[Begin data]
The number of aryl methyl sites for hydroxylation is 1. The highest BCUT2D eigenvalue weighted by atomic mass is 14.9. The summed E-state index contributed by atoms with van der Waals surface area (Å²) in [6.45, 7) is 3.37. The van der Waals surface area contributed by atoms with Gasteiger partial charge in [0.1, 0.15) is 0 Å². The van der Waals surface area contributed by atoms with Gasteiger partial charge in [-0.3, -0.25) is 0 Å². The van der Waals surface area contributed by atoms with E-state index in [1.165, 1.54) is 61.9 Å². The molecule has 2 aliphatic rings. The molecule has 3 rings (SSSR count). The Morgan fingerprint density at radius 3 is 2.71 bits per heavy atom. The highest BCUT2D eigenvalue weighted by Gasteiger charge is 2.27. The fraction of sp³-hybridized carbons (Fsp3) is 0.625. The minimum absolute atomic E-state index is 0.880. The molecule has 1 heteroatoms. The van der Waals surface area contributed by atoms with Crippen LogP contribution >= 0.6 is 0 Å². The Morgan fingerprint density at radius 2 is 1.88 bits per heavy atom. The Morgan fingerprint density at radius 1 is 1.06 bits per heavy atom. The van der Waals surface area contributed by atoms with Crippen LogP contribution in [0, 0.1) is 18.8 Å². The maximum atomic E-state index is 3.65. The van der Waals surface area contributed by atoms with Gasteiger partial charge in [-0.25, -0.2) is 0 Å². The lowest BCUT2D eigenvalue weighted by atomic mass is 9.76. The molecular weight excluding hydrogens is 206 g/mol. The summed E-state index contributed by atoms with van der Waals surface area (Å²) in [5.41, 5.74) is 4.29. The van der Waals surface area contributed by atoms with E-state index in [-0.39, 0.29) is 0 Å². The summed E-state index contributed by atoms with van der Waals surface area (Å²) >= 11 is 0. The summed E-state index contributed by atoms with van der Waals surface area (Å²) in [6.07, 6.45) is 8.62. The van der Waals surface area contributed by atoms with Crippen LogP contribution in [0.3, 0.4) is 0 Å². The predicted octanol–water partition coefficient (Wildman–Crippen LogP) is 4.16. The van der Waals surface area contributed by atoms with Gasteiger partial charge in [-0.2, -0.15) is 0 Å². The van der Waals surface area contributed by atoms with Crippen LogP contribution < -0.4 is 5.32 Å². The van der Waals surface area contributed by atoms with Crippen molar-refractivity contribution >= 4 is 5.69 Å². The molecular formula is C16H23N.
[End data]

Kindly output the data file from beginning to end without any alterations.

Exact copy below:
The number of aryl methyl sites for hydroxylation is 1. The highest BCUT2D eigenvalue weighted by atomic mass is 14.9. The summed E-state index contributed by atoms with van der Waals surface area (Å²) in [6.45, 7) is 3.37. The van der Waals surface area contributed by atoms with Gasteiger partial charge in [0.1, 0.15) is 0 Å². The van der Waals surface area contributed by atoms with Gasteiger partial charge in [-0.3, -0.25) is 0 Å². The van der Waals surface area contributed by atoms with E-state index in [1.165, 1.54) is 61.9 Å². The molecule has 2 aliphatic rings. The molecule has 3 rings (SSSR count). The Morgan fingerprint density at radius 3 is 2.71 bits per heavy atom. The highest BCUT2D eigenvalue weighted by Gasteiger charge is 2.27. The fraction of sp³-hybridized carbons (Fsp3) is 0.625. The minimum absolute atomic E-state index is 0.880. The molecule has 1 heteroatoms. The van der Waals surface area contributed by atoms with Crippen LogP contribution >= 0.6 is 0 Å². The Morgan fingerprint density at radius 2 is 1.88 bits per heavy atom. The Morgan fingerprint density at radius 1 is 1.06 bits per heavy atom. The van der Waals surface area contributed by atoms with Crippen LogP contribution in [0, 0.1) is 18.8 Å². The maximum atomic E-state index is 3.65. The van der Waals surface area contributed by atoms with Gasteiger partial charge in [-0.25, -0.2) is 0 Å². The lowest BCUT2D eigenvalue weighted by atomic mass is 9.76. The molecular weight excluding hydrogens is 206 g/mol. The summed E-state index contributed by atoms with van der Waals surface area (Å²) in [5.41, 5.74) is 4.29. The van der Waals surface area contributed by atoms with E-state index in [-0.39, 0.29) is 0 Å². The summed E-state index contributed by atoms with van der Waals surface area (Å²) >= 11 is 0. The summed E-state index contributed by atoms with van der Waals surface area (Å²) in [6.07, 6.45) is 8.62. The van der Waals surface area contributed by atoms with Crippen LogP contribution in [0.3, 0.4) is 0 Å². The predicted octanol–water partition coefficient (Wildman–Crippen LogP) is 4.16. The van der Waals surface area contributed by atoms with Gasteiger partial charge in [-0.2, -0.15) is 0 Å². The van der Waals surface area contributed by atoms with Crippen LogP contribution < -0.4 is 5.32 Å². The van der Waals surface area contributed by atoms with Crippen molar-refractivity contribution >= 4 is 5.69 Å². The molecular formula is C16H23N.